Are Timing and Donations Interrelated?
I have been asking for money from individuals, corporations, foundations, associations and organizations for many years. I have certainly been involved in many face-to-face asks. I have also created mailings, made phone call asks, generated email blasts, sent appeals using a variety of social media platforms and the list goes on. Even though I have performed these tasks for several decades, I always feel more pressure to secure financial contributions from October 1 to December 31 each year. It is like the Indianapolis 500 race, seeking to reach the finish line first with successful results. We know our field contains elements of art and science. Have you wondered if timing and donations are interrelated?
Nonprofit Hub points out that asking for donations is intimidating. We all know that fundraising is helping others connect an existing passion directly to your cause. Once donors believe your cause is worthy of supporting, they will contribute to it. According to Nonprofit Hub, tips include research your donors, practice your ask, never surprise your prospect, stop being boring and ask for advice.
With respect to the best time to ask for a donation, according to The Borgen Project, it is noted that people who are in a good mood tend to be generous. Psychology Today and Lifehacker noted that the best time to ask for a favor is when the sun is shining and right after meals. Knowing the proper time to ask for donations is key to successful fundraising.
It is important to get the donor to feel and not think. People are more likely to give if they feel some type of sympathy toward a cause. It is important for the asker to be authentic and truthful. Use kind words that inspire and show passion for the cause. Make sure the setting is right for the ask to take place. You need to obtain a feel for when the time is right to ask for a gift. Experience over time will supply you with this knowledge and confidence.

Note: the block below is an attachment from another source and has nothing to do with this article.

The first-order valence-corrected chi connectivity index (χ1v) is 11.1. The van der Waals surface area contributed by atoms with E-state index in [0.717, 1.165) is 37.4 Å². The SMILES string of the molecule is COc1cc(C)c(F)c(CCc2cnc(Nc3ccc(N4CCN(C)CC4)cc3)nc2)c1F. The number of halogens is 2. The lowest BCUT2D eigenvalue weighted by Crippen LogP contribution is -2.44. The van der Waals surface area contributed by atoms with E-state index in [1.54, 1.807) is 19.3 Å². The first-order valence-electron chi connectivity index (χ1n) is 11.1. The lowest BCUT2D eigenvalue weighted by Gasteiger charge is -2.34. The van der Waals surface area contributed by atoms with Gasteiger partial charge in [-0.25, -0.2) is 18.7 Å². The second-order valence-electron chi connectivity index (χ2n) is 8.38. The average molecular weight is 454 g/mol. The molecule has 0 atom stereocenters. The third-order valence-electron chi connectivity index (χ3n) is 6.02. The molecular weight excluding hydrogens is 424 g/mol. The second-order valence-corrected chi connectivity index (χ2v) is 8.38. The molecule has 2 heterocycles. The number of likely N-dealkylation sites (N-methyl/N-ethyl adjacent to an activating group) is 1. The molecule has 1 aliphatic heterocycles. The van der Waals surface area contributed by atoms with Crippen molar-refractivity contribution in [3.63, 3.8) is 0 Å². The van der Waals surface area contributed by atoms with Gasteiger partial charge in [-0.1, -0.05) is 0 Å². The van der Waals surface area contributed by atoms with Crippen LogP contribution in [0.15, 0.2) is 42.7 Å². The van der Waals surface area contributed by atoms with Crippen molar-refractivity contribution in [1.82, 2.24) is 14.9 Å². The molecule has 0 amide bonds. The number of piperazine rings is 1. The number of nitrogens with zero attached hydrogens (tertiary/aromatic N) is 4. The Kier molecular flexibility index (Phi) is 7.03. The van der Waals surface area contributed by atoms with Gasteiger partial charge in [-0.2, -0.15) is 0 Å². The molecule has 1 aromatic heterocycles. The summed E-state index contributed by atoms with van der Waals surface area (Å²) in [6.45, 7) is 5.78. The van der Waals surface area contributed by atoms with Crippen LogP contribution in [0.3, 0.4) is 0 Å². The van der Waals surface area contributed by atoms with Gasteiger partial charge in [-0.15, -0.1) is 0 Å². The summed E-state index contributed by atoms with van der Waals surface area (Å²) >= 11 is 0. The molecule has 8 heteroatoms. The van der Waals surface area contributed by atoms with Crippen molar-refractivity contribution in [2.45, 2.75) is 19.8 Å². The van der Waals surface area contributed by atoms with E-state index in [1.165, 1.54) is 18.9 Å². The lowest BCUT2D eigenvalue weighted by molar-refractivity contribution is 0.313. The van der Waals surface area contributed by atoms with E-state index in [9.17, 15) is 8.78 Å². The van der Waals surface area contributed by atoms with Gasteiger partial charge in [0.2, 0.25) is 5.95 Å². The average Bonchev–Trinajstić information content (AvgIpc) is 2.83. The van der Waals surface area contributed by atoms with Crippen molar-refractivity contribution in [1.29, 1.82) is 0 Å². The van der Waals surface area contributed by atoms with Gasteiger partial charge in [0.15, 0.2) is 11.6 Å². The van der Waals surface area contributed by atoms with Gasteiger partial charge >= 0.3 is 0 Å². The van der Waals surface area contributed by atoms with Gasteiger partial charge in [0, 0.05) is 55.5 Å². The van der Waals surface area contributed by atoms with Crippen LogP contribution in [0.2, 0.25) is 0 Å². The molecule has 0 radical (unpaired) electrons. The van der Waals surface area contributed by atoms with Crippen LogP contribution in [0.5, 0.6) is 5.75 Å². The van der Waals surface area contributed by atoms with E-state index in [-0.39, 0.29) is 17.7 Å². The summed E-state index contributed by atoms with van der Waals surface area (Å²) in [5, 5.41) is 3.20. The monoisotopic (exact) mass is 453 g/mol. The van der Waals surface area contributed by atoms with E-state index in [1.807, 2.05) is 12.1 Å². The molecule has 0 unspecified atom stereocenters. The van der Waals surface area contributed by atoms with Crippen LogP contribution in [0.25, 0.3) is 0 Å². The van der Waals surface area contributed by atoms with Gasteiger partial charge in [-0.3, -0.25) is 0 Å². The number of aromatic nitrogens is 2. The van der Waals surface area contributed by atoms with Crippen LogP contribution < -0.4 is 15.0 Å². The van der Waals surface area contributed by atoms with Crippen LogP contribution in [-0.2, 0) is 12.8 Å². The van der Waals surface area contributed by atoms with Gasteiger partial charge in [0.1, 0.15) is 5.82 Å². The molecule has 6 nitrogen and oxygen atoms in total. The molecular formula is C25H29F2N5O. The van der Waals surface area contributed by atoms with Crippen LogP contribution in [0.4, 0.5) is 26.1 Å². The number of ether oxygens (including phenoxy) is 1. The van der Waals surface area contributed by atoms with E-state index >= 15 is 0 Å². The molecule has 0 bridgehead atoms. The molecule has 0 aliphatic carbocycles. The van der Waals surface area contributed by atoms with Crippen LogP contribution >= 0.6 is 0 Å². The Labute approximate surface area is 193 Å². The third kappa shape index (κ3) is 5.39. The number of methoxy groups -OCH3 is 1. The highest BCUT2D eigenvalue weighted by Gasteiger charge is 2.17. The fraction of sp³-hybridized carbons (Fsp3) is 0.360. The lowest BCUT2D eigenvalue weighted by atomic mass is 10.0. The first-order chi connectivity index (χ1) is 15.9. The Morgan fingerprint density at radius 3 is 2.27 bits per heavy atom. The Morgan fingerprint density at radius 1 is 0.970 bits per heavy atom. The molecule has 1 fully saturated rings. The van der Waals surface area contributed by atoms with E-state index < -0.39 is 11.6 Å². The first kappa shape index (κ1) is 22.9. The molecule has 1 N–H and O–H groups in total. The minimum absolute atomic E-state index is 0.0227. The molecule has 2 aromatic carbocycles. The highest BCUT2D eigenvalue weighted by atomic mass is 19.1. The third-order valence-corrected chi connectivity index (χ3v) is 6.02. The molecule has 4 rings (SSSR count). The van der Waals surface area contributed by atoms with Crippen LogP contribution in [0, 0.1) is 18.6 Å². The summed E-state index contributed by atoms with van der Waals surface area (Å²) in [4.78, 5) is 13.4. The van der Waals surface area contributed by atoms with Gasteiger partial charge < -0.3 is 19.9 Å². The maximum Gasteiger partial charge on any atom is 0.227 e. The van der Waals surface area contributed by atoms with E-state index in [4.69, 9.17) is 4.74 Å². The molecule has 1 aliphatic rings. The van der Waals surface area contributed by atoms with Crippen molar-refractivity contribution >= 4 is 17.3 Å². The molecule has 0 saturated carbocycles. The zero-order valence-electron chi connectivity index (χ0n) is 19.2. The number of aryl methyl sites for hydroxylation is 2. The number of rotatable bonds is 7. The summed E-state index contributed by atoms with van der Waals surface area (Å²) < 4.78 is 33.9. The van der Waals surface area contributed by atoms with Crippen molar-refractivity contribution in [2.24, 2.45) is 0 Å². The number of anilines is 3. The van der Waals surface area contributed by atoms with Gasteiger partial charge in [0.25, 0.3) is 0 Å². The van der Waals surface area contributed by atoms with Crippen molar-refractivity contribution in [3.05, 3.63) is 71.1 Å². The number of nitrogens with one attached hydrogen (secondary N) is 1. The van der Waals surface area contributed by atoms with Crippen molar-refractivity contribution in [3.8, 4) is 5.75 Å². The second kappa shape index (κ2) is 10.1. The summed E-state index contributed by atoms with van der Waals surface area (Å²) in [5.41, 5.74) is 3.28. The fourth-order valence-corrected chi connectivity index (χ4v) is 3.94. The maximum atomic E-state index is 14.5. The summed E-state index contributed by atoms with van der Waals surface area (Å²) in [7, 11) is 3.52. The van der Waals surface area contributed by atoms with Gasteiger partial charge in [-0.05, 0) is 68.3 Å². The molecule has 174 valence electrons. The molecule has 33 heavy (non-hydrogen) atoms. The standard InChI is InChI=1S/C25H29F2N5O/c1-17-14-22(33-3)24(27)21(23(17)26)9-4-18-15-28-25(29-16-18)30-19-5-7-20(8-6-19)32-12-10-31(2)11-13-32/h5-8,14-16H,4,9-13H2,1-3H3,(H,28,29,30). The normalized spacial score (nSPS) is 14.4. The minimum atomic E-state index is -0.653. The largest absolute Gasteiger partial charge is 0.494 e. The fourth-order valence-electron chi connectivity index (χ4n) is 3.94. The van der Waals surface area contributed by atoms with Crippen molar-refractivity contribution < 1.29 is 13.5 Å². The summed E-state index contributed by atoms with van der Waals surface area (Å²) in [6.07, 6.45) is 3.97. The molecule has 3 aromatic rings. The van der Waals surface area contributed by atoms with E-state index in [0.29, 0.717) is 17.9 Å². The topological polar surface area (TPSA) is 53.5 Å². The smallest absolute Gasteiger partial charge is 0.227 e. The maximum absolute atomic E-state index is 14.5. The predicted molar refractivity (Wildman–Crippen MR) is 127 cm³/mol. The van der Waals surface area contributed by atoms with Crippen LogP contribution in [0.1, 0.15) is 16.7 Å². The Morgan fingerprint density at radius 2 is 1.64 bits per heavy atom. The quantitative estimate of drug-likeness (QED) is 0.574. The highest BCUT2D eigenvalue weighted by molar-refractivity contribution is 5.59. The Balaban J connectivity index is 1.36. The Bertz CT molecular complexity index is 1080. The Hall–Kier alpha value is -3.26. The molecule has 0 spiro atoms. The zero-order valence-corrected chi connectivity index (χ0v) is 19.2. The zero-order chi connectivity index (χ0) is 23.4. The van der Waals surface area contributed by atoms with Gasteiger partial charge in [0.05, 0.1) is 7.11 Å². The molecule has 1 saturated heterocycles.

Neon One recently pointed out 10 statistics every fundraiser should know at this time of year. These statistics are as follows:
- Nearly one third of annual giving occurs in December.
- 12% of all giving happens in the last three days of the year.
- Approximately 54% of nonprofits start planning their year-end appeal in October.
- November (46%) and December (31%) are the most popular months for making year end asks, and 8% of nonprofits make year-end asks in September.
- 28% of nonprofits raise between 26% to 50% of their annual funds from their year-end ask.
- 36% of nonprofits raise less than 10% of their annual funds from their year-end ask.
- Two-thirds of people who make donations do research on nonprofits before giving.
- Volunteers are twice as likely to donate than non-volunteers.
- 60% of nonprofits make between one to three donor “touches” for their year-end campaign.
- Direct mail is the most popular medium for year-end asks, followed by email, website and in-person asks.
According to an article by Winspire, there is a new weeknight alternative to Saturdays for many special events. Many people do not want to attend a weekend special organizational event because they are burned out, do not want to stay late or spend a lot of money. An alternative next best weeknight day seems to be Thursday. If this occurs, organizations will save funds on expenses, babysitters are more available on weeknights and there is less competition on your donor’s calendars. Many individuals feel a weeknight event is part of their work week and will attend these scheduled functions.